Presidency Conclusions European Council meeting in Laeken 14 and 15 december 2001
1. Just when the European Union is introducing its single currency, its enlargement is becoming irreversible and it is initiating an important debate on its future, the European Council meeting in Laeken on 14 and 15 December 2001 has provided fresh impetus to increase the momentum of its integration.
2. The European Council's discussions were preceded by an exchange of views with the President of the European Parliament, Mrs Nicole Fontaine, on the principal items on the agenda.
I. THE FUTURE OF THE UNION
The Laeken declaration
3. Following the conclusions adopted in Nice, the European Council adopted the declaration set out in Annex I. That declaration and the prospects it opens mark a decisive step for the citizen towards a simpler Union, one that is stronger in the pursuit of its essential objectives and more definitely present in the world. In order to ensure that preparation for the forthcoming Intergovernmental Conference is as broadly-based and transparent as possible, the European Council has decided to convene a Convention, with Mr V. Giscard d'Estaing as President and Mr G. Amato and Mr J.L. Dehaene as Vice-Presidents. All the candidate countries will take part in the Convention. In parallel with the proceedings of the Convention, a Forum will make it possible to give structure to and broaden the public debate on the future of the Union that has already begun.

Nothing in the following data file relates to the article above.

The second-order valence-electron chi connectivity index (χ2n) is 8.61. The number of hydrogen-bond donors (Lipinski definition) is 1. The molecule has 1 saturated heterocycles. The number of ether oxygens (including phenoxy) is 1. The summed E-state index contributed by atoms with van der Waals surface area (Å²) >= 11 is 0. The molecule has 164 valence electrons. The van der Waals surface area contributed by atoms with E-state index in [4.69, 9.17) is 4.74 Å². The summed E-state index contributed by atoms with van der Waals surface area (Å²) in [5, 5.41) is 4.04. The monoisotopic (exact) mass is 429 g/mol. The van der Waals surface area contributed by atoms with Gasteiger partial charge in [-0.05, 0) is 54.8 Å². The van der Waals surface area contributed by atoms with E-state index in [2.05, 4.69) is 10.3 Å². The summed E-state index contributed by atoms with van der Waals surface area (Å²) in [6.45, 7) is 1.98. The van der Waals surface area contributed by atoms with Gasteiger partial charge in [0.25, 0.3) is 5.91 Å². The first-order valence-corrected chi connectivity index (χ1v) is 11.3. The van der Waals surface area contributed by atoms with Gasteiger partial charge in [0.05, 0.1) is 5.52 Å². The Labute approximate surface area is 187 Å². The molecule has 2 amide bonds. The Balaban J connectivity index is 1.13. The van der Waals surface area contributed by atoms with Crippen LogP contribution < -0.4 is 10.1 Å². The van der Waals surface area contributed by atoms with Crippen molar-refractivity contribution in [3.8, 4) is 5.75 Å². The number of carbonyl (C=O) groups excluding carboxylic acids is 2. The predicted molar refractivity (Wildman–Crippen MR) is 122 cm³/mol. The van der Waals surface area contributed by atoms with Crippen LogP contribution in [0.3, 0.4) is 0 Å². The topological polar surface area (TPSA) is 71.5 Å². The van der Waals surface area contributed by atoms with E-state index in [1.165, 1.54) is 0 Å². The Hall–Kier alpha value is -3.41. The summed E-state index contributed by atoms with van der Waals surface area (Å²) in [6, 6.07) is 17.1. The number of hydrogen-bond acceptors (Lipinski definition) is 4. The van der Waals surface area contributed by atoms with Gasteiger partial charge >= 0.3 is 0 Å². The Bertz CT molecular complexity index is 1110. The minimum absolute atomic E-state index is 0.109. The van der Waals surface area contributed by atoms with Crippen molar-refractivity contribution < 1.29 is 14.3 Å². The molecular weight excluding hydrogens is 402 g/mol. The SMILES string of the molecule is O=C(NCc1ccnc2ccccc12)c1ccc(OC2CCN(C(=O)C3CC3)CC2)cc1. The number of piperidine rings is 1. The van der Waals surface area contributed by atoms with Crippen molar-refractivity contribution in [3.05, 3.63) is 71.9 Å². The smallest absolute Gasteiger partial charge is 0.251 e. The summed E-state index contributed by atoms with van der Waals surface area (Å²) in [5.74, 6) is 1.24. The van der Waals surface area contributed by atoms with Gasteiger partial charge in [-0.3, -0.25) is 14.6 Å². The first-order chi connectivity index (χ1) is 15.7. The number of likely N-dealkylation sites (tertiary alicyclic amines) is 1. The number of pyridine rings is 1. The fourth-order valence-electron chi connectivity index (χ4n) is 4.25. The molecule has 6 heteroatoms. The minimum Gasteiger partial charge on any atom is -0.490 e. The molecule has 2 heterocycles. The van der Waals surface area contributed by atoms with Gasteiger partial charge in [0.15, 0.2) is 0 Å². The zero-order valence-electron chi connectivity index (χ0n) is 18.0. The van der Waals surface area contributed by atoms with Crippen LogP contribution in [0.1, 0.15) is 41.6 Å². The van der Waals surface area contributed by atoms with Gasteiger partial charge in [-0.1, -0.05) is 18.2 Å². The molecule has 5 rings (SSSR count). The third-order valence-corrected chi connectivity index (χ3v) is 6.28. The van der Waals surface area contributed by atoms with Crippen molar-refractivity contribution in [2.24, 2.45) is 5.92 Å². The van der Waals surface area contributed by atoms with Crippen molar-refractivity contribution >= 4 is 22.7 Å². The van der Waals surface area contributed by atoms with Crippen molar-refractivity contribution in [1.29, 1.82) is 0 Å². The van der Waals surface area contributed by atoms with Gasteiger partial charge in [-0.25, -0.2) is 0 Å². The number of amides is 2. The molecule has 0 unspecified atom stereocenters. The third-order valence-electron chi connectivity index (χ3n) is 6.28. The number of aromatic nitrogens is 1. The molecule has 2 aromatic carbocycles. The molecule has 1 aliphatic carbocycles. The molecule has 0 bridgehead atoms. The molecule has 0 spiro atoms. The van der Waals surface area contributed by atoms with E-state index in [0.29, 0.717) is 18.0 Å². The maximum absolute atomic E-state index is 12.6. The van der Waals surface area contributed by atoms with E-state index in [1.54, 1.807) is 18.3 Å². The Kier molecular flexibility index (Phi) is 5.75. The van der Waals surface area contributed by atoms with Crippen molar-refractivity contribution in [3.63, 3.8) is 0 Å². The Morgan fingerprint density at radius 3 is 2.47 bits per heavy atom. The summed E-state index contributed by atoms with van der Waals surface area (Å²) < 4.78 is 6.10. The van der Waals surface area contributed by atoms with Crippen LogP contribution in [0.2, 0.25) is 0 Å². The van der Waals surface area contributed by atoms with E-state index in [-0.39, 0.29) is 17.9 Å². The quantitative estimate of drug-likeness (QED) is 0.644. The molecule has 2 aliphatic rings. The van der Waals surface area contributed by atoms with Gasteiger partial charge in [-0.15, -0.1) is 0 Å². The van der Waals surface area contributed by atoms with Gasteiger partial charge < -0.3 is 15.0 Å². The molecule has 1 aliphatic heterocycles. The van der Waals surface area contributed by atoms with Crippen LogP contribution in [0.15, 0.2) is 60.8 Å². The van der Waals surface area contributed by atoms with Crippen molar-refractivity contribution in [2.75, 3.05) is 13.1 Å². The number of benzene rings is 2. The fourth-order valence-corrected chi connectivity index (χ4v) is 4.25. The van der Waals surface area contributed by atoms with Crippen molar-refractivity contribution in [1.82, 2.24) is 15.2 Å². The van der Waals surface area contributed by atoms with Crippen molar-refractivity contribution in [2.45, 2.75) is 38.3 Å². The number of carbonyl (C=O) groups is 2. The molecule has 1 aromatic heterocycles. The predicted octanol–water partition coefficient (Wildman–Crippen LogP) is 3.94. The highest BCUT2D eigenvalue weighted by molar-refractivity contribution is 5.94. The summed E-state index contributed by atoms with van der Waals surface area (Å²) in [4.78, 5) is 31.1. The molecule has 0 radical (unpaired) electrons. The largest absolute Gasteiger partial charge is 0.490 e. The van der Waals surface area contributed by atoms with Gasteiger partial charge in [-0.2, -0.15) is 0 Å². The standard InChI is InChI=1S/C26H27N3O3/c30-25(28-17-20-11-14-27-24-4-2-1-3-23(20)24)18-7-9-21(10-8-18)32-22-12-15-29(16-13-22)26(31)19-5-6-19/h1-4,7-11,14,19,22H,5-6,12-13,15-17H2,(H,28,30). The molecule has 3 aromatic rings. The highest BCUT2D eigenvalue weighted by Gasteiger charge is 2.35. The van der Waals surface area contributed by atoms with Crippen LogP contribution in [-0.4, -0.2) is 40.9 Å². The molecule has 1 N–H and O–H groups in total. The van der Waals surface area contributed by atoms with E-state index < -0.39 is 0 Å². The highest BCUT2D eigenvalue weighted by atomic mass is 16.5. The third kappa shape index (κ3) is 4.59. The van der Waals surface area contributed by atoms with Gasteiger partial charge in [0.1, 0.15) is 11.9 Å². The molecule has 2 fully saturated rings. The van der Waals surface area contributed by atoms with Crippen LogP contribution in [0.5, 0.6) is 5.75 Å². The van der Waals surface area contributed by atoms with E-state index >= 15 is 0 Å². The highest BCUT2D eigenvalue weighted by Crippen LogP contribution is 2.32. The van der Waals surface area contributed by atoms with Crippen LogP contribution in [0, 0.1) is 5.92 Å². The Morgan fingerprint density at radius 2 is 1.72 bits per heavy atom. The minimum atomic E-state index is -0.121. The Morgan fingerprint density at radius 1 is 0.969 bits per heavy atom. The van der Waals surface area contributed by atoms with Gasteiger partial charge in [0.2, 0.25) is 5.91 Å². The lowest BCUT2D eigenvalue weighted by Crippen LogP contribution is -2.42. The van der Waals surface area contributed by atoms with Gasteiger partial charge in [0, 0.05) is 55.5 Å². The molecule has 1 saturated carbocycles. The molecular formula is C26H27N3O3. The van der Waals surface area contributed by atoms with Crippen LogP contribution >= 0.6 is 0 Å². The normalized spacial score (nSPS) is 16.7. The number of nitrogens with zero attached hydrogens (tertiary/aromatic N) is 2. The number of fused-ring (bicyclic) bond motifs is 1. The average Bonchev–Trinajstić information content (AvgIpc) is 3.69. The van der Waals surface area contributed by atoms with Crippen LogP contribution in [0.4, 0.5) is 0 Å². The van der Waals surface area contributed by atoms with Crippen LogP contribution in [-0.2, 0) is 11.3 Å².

4. In parallel with the proceedings of the Convention, a certain number of measures can already be taken without amending the Treaties. In this context, the European Council welcomes the Commission's white paper on governance and the Council Secretary-General's intention of submitting, before the European Council meeting in Barcelona, proposals for adapting the Council's structures and functioning to enlargement. The European Council will draw the operational conclusions from it at its meeting in Seville. Finally, the European Council welcomes the final report by the High-Level Advisory Group ("Mandelkern Group") on the quality of regulatory arrangements and the Commission communication on regulatory simplification, which should lead to a practical plan of action in the first half of 2002.
Transition to the euro